By Ed Shepard
The other morning when I opened The Oregonian and read "Our forests forever -- if only we go about it right," I thought: "I couldn't agree more." Now it's time to roll up our sleeves and have an honest-to-goodness dialogue about our forests, not sit around and mull over the past.
I too was at the recent meeting convened in Washington, D.C., by Interior Secretary Ken Salazar on forest management, the meeting that Doug Heiken of Oregon Wild refered to in his commentary in The Oregonian. And I'm grateful to Heiken and the entire Oregon congressional delegation's commitment to help us find a long-term strategy for forest management and restoration that's environmentally sound, economically sustainable and socially responsible. Unfortunately, Heiken chose to focus on the past with inaccurate data and misrepresentations of past management, the Northwest Forest Plan and current planning efforts by the federal Bureau of Land Management.
I was particularly concerned by Oregon Wild's singular characterization regarding the Northwest Forest Plan. The dialogue that we undertook recently is about providing timber for harvest and habitat for the conservation of federally listed species. Both harvest and habitat -- not one or the other.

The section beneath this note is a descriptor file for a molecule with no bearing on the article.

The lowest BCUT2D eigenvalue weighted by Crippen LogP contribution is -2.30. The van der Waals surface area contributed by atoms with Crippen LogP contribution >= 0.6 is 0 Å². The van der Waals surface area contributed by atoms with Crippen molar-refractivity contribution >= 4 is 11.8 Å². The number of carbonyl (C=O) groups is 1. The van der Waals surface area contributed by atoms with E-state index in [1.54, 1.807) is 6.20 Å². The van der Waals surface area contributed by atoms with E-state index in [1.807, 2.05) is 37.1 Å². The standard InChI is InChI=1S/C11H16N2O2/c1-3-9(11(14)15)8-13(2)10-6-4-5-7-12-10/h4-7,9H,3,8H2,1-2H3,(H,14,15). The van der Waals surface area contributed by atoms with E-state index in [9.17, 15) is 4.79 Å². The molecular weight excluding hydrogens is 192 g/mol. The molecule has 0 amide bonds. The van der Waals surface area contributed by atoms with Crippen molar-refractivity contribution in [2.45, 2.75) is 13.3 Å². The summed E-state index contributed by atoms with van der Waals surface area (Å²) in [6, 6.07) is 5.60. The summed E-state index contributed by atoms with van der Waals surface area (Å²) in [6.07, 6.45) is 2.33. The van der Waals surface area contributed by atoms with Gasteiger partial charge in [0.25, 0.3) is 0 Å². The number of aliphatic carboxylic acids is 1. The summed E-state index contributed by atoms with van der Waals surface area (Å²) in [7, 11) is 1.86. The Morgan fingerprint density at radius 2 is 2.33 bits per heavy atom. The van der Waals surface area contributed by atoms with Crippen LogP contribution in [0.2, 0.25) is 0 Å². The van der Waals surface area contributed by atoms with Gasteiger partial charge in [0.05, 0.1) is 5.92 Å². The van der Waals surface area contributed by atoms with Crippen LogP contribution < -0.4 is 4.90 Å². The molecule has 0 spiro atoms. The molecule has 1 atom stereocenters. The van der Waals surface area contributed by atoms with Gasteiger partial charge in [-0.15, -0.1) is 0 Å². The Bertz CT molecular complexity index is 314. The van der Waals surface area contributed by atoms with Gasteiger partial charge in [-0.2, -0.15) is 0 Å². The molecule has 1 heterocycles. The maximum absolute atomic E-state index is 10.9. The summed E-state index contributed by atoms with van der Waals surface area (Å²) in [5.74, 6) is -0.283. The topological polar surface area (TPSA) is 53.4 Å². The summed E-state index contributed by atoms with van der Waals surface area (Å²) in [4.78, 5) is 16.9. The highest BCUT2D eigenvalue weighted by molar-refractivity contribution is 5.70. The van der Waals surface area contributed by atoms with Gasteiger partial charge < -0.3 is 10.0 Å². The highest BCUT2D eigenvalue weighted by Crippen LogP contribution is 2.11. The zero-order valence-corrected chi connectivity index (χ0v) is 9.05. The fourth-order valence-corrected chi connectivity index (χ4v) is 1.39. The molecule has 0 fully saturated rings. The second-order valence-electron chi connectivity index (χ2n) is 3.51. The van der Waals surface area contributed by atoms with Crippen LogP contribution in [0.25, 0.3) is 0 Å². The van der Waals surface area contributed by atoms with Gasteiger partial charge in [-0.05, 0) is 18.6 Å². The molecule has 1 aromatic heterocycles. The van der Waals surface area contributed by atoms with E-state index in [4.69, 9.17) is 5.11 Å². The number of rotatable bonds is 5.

This is not something new. Since 1994, the BLM has operated under only one plan for these forests -- the Northwest Forest Plan. And the Northwest Forest Plan contemplated both timber production and habitat conservation. In addition to continuing to manage these lands to help create healthy forests, communities and habitat, we need to be conscious of the infrastructure needed to manage these lands -- infrastructure that also provides jobs and economic opportunities in Oregon's rural communities. Restoration-related work can and does contribute to the economies of rural Oregon, but both this work and timber infrastructure is needed to manage these lands. Once the infrastructure is gone, it cannot be replaced with the flip of a switch.
Since the inception of the Northwest Forest Plan, the BLM has worked collaboratively with its federal, tribal, state and local government partners to implement the plan. We remain committed to working with our partners and the diverse public that we serve to find workable and sustainable solutions to the management of these important and unique public forests.
As the health and resiliency of our forests continues to decline in some areas, we must move forward. The battles of the past have not benefited the northern spotted owl, our local communities or the forest products industry. All sides of this issue have been given an opportunity to craft a solution, and we need to take advantage of Secretary Salazar's offer and move forward.
Edward Shepard is state director for Oregon and Washington for the Bureau of Land Management.
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